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Game Writing: Narrative Skills for Videogames (Charles River Media Game Development) - Product Description
As computer games become more and more like Hollywood productions, the need for good story lines increases. Research shows that stories are highly valued by game players, so today's studios and developers need good writers. Creating narrative--a traditionally static form--for games is a major challenge. Games are at their heart dynamic, interactive systems, so they don't follow the guidelines and rules of film or T.V. writing. Game Writing: Narrative Skills for Videogames addresses these issues and is the first book written to demystify this emerging field. Through the insights and experiences of practicing game writers, the book captures a snapshot of the narrative skills employed in today's game industry. This unique collection of practical articles provides the foundations to the craft of game writing. The articles, written by members of the International Game Developers Association (IGDA) Game Writing Special Interest Group, detail aspects of the process from the basics of narrative and nonlinear narrative to writing comedy for games and creating compelling characters. Throughout the articles there is a strong emphasis on the skills developers and publishers will expect a game writer to have. The book is suitable for both beginners and experienced writers, and is a detailed guide to all the techniques of game writing. This book is an essential read for anyone wishing to get into this exciting field, particularly for new game writers wanting to hone their skills, and film and T.V. scriptwriters who want to learn how to transfer their skills to the games industry. From the Editor: Tips and Tricks Game Writing was the first book by the IGDA Game Writing Special Interest Group, and remains its most popular. For writers new to games it's an indispensible guide, and for experienced writers it's full of tips and tricks from some of the industry's most successful game writers. Here are a few extra tips for anyone interested in writing for games. Stories Don't Make Games. A lot of people say to me, "I've got this great idea for a game..." and proceed to tell me a plot outline for a story. Many of the stories I hear would work better as a book or a film than a game, but even in the cases that would make a great game, there's nothing I can do to make that story become a game. Videogame projects are big business, and unlike movies, they don't begin life as a story outline. The story is something that is either developed along with the game, or that is added later. You can't start with a story and expect to finish with a game. If a Job's Worth Doing... So you can't have your great story idea turned into a game. What should you do instead? The short answer is: find a way to make your own game. If you aren't a programmer, this probably means teaming up with someone who is, or using off-the-shelf game creator software. Don't worry too much about the quality of your first game, because if you want to be a professional game writer you're committing to work on lots of games, and you should try to learn from every project you work on. If you only want to work on big-budget videogames, then game writing might not be for you. Start Small! It may sound obvious, but don't try and run before you can walk. A lot of people working on their first game story have plans to create an epic forty-chapter role-playing game with myriad twists and turns. But seriously, are you really going to be able to make a game that big as your first project? Try writing your game story as a novella or a screenplay first. If that sounds like a lot of extra work, then you're not ready to work on a game that big, because writing a game script is more work than writing a book or a screenplay. Instead, aim for something much smaller--a short story, or the equivalent of one episode of a TV show. You'll have a better chance of finishing what you start. What Does the Player Do? Creating stories is harder work than most people give credit, and game stories have an extra problem--the player has to have something to do. You need to make sure that events in your story imply activities that the player will enjoy doing, otherwise, you're not really making a game at all. How Much Can the Player Do? Also, you have to be realistic about how much choice you can offer the player. You might want to allow the player options at every step of the plot--but then you'll need to develop and test all of the possibilities that this implies. This is a lot of work! Fortunately, Game Writing has many ideas that will help you think about empowering players without generating extra work. Game writing can be rewarding work, but it is still work, and anyone who hopes to succeed in this exciting and challenging field needs to be prepared to rise to the challenge. There's no better place to start than Game Writing: Narrative Skills for Videogames. Chris Bateman Founder, IGDA Game Writing Special Interest Group Editor, Game Writing: Narrative Skills for Videogames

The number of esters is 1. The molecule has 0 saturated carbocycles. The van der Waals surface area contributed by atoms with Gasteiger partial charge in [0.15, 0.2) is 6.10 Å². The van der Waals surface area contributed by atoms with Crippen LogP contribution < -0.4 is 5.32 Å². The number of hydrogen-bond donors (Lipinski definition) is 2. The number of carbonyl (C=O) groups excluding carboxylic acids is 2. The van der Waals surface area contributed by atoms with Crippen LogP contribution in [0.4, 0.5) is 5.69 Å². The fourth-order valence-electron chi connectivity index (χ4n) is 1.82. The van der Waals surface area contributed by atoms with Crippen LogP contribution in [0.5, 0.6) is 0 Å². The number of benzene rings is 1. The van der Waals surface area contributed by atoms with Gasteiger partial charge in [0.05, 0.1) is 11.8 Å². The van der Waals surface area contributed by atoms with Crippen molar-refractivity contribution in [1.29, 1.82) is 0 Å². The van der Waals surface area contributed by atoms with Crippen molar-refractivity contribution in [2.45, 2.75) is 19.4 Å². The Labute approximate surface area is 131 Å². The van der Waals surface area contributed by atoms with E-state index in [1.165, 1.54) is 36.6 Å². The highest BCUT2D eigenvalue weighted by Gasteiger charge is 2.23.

Game Writing: Narrative Skills for Videogames (Charles River Media Game Development) - Details
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